Following its success with a proprietary sealed-drag design in freshwater-size reels, Abel announced it applied the same engineering to saltwater-size models it calls the SDS ($895). Each unit is entirely machined from aluminum, easy to change from right to left retrieve, and in keeping with Abel’s ability to personalize gear, anglers have their choice of custom colors and graphics. It impressed enough IFTD attendees to win the award for best new saltwater fly reel. There are three sizes available, starting with a 7/8-weight model through an 11/12-weight.
Not to be outdone by its sister company (Mayfly Outdoors owns Abel, Ross Reels, and Charlton Reels), Ross Reels put its best foot forward from a design, weight, and functionality standpoint with the Colorado LT ($285 to $295). Fully machined from aluminum, this reel is notable for its drag—Ross Reels revisited its iconic click pawl system. It’s light and modern, but still has that old-school feel and sound. Those who had the chance to hold and handle the reel at IFTD (and even dropped it to test its durability) thought so highly of it, this model received the award for best new freshwater fly reel. Available in either matte black or aluminum colors, in 0- to 5-weight sizes.
IFTD attendees also saw something new from a familiar face—Bauer fly reels, which was recently acquired by Winston, unveiled its new SST ($355 to $525). For this reel, Bauer incorporated a signature handle-side, star-shaped drag knob. Inside, each unit has the company’s fully sealed, zero-backlash carbon fiber drag system. Available in 3- through 9-weight sizes, SST are offered in anodized aluminum or jet black, though there are eight different drag knob color options.
Another familiar face, Idaho-based reel company Lamson says it’s continuing to leverage the engineering and technology that shape its Force series toward the Litespeed’s conventional structure. This year, the manufacturer did it again with the Litespeed Micra-5 ($350), though the Micra portion of the name actually refers to a new finish Lamson says is 20 times more impervious to corrosion than standard anodization. The housing is made from bar-stock aluminum; it has a large, narrow spool for faster line retrieve and a full-diameter drag knob with zero snag points.
Here’s another cool 2017 product from Waterworks -Lamson:
Sage continues to make big strides when it comes to reel engineering. For 2017, the 6200 ($440 to $500) is the company’s flagship reel. The best feature is the carbon drag and single-revolution drag knob—there are 40 markings on the outside of the knob, and you can go from loose-and-free to a dead stop in one turn, or count the click marks to make minor adjustments, depending on what you’re fishing for. The 6200 is made from machined aluminum, available in three colors, and comes in five sizes from 5/6- to 11/12-weight.
In 2016, Redington took a huge share of the reel market with its affordable, and well-built, die-cast reel, the Behemoth. For 2017, the company once again set its sights on anglers wanting a quality reel at an affordable price and upgraded its Rise ($190 to $220) selection. Made from machined aluminum, each has a quick-release spool, oversize drag knob, a carbon fiber drag system (unsealed), and converts from left to right retrieve. The reels are available in three colors in 3/4- to 9/10-weight sizes, and come with a lifetime warranty (another attractive selling point).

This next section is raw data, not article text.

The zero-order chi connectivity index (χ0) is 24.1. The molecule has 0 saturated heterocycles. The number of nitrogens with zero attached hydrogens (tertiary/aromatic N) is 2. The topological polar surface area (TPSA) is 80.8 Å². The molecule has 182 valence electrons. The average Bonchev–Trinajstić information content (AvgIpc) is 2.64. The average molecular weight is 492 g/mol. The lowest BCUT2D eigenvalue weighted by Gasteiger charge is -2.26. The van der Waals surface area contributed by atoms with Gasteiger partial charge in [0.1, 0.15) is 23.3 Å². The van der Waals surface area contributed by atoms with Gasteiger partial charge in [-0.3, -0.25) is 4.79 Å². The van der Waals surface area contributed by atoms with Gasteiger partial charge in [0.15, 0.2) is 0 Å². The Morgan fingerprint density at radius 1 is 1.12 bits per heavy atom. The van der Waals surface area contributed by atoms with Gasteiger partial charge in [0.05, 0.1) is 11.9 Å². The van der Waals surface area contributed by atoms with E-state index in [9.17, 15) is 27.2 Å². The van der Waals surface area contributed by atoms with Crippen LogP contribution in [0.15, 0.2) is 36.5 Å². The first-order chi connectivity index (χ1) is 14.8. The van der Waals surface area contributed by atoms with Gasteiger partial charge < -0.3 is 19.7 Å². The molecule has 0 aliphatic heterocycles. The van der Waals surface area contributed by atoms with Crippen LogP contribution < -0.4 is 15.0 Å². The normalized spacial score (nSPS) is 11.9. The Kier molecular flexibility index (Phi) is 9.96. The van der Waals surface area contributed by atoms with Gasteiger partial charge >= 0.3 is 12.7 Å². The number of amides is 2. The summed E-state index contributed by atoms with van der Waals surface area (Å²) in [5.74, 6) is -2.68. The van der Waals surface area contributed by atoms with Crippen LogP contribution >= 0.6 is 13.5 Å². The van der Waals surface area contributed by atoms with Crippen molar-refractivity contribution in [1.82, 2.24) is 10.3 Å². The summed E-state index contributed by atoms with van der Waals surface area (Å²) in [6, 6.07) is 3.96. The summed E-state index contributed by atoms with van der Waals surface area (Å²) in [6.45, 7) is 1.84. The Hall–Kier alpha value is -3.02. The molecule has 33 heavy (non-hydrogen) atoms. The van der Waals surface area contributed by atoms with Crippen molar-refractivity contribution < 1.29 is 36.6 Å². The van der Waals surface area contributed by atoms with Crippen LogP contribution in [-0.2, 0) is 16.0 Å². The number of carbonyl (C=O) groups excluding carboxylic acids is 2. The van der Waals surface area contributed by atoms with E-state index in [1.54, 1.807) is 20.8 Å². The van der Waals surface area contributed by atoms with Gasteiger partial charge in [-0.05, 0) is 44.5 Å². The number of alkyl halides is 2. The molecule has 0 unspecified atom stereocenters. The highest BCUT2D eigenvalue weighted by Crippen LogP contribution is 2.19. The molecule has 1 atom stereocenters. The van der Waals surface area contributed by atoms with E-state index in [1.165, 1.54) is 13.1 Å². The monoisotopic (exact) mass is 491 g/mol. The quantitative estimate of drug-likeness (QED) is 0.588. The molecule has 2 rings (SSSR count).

To help anglers add an element of versatility to their day on the water, Hardy added another model to its Ultralite lineup. The Ultralite ASR ($300 to $400) has a removable and replaceable spool cassette to make quick line changes a snap—just swap in a new cassette with a different line, restring your rod, and get back on the water. You can label the cassettes themselves (two spools included, additional spools are $12 to $14 each) so you don’t get confused about which line is which, but the rest of the reel is made with the same Hardy attention to detail. Machined from aluminum, the reels are strong but light and include the same 340-degree, color-coded drag knob as other models in the series, and will be available in five sizes. The company also reworked its popular Fortuna model into a stronger, lighter saltwater reel it rebranded the Fortuna XDS ($800 to $950). The redesign also included a second look at the drag system, and the largest of the four sizes available can now crank down to 32 pounds, enough to fight big tarpon or offshore fish.
Finally, Orvis spent much of the last year focusing on the redesign of two of its popular reel models, the Mirage ($500 to $850) and what it calls a “new generation” of Battenkill Disc Reels ($150 to $200). The Mirage has a larger-than-average arbor for fast line retrieve, and a sealed stainless steel and carbon-fiber drag coupled with a patented mechanism for smooth startup and adjustments. Cut from aluminum, and available with either a pewter or black finish, it will come in five sizes from 3/5- to 11/13-weights. The new Battenkill is a mid-arbor reel that maintains the classic look of the original but contains a few modern refinements to the drag and finish, and is available in seven sizes, including two Spey models.